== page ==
Missing Battens in the Mainsail

The morning we arrived in Ahe at the beginning of this week we noticed the batten (flexible pipe to keep the mainsail rigid) just below the first reef line (1/3 of the way up) of our sail was missing. Kirsten said she heard a large thud a few hours earlier. I did see a loose string by the missing batten and decided we would likely have to reef all the way to Papeete where we hope to find a replacement batten.

Then today we departed from Ahe for Rangiroa. We decided to put a second reef (2/3 of the way up the mainsail) to slow us down in the 24 knot winds as we don’t want to travel too fast and arrive in the middle of the night. We only need to travel at 5 knots. As we went into irons (heading into the wind) to pull the sail down, the sail was flapping very wildly and I saw and heard a huge splash to our port side. Jaeden then noticed the batten below our second reef was missing.

I didn’t realize it but am beginning to suspect all of the battens are attached to the same clothesline size string running up the outside of the mainsail. It’s too dark and windy to do much right now but we’ll have to see things in the morning.┬áIt’s rather difficult if not impossible doing repairs to a sailboat in many of the islands we are visiting. Let’s hope we can figure this one out as Papeete is still 200 miles away!

DSC02481 (Custom)Here’s a picture as we say goodbye to Ahe

This Post Has 4 Comments

  1. On our sail boat, we have secured the battons so that they can not come out. Some sails have a bungy cord that fits into a notch in the flat batton. We have a flap that goes over the batton slot to keep them in. Rh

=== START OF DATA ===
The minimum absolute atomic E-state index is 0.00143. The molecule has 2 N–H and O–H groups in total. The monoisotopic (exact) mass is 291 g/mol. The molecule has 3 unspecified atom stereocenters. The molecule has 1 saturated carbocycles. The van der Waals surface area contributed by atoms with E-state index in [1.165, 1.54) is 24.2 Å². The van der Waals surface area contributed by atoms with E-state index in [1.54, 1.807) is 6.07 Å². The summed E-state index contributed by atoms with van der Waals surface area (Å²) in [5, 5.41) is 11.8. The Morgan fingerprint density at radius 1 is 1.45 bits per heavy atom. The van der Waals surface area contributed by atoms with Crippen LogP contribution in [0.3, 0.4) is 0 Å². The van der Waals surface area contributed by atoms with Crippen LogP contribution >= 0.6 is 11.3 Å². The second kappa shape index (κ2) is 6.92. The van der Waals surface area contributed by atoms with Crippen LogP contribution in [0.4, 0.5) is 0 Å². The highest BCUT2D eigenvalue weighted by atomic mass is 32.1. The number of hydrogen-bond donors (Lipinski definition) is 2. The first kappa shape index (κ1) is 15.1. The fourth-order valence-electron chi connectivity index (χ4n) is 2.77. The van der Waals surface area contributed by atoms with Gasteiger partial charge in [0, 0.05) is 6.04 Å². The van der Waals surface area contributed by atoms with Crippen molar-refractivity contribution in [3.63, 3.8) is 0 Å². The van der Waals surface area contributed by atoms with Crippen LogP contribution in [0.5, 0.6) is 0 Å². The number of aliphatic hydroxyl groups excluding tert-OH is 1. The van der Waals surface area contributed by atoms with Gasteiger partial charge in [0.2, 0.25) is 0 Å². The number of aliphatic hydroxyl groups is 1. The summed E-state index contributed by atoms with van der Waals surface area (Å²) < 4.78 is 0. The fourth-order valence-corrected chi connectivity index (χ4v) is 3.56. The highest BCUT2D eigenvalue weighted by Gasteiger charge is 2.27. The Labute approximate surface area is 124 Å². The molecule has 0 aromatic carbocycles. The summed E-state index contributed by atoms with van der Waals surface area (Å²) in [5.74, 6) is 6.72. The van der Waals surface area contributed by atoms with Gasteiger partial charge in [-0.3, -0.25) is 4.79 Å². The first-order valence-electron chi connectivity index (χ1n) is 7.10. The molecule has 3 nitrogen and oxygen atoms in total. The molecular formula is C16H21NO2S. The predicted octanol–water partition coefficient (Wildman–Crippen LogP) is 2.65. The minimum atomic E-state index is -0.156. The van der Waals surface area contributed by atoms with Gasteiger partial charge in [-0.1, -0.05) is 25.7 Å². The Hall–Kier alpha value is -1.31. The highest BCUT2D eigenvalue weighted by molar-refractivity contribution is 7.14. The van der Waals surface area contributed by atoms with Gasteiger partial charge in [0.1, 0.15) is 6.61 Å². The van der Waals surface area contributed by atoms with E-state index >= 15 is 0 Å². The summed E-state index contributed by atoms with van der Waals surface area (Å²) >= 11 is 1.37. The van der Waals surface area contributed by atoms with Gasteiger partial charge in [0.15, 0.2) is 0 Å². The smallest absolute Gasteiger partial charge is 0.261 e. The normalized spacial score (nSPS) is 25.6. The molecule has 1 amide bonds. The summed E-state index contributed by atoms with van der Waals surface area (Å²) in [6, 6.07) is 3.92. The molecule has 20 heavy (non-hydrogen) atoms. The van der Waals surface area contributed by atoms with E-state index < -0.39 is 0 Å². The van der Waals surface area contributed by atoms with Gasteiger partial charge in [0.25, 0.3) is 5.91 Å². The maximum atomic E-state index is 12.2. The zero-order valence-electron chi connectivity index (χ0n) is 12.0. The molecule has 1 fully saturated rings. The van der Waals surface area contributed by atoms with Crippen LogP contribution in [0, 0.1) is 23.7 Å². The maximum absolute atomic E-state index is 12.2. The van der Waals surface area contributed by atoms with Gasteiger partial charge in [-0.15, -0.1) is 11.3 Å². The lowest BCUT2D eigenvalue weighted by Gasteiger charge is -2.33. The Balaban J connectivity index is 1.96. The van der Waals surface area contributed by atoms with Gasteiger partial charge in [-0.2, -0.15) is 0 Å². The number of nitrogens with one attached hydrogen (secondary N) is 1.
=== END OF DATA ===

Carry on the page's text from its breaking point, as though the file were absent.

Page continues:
2. Things like that happen when traveling on a sailboat. Wish you luck to your next port, and in finding replacement battens soon. We are driving up to Sacramento tomorrow to visit Karl’s family and attend Barb’s annual Family Reunion. Will be home on 6/12. God bless all of you as you continue onward.

  3. We discovered that we are actually missing at least 4 sets of battens.

  4. Norm — You don’t need battens to keep sailing. They keep the roach from folding over on itself, allow for a better sail shape, and without them you won’t get the best performance from your sail. But sail on, hope for 15-knot winds, and don’t worry about it. If you are sailing into the wind on this leg you really won’t miss them much because the physics keep most of the important function up near the luff on the forward part of the sail — you are creating a low pressure area ahead of the sail which essentially sucks the boat forward. The reason you are losing the battens is probably chafe, very common on long blue water voyages. They are one of the many things on your boat that will need regular fixing on your long cruise.

    Good winds and easy seas. Best to you and family.


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